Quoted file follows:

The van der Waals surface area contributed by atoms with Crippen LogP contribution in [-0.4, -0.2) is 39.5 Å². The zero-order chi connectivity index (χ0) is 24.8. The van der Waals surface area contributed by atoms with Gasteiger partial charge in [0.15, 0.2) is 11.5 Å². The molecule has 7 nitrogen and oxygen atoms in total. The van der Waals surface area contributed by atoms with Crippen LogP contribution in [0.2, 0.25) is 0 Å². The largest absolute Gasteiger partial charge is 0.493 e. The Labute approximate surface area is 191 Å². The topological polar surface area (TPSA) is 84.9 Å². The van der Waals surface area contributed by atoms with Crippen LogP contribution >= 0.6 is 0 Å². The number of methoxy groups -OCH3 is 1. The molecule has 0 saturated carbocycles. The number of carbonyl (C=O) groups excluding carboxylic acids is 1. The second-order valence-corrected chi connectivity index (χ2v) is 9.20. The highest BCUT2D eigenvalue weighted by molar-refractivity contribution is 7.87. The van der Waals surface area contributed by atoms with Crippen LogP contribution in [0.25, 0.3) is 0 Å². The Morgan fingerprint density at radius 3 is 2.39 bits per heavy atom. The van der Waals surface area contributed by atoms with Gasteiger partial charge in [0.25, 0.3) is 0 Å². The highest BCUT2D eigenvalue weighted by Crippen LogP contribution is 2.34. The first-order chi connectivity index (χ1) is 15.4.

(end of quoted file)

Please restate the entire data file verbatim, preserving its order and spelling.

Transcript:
The van der Waals surface area contributed by atoms with Crippen LogP contribution in [-0.4, -0.2) is 39.5 Å². The zero-order chi connectivity index (χ0) is 24.8. The van der Waals surface area contributed by atoms with Gasteiger partial charge in [0.15, 0.2) is 11.5 Å². The molecule has 7 nitrogen and oxygen atoms in total. The van der Waals surface area contributed by atoms with Crippen LogP contribution in [0.2, 0.25) is 0 Å². The largest absolute Gasteiger partial charge is 0.493 e. The Labute approximate surface area is 191 Å². The topological polar surface area (TPSA) is 84.9 Å². The van der Waals surface area contributed by atoms with Crippen LogP contribution >= 0.6 is 0 Å². The number of methoxy groups -OCH3 is 1. The molecule has 0 saturated carbocycles. The number of carbonyl (C=O) groups excluding carboxylic acids is 1. The second-order valence-corrected chi connectivity index (χ2v) is 9.20. The highest BCUT2D eigenvalue weighted by molar-refractivity contribution is 7.87. The van der Waals surface area contributed by atoms with Crippen LogP contribution in [0.25, 0.3) is 0 Å². The Morgan fingerprint density at radius 3 is 2.39 bits per heavy atom. The van der Waals surface area contributed by atoms with Gasteiger partial charge in [0.25, 0.3) is 0 Å². The highest BCUT2D eigenvalue weighted by Crippen LogP contribution is 2.34. The first-order chi connectivity index (χ1) is 15.4.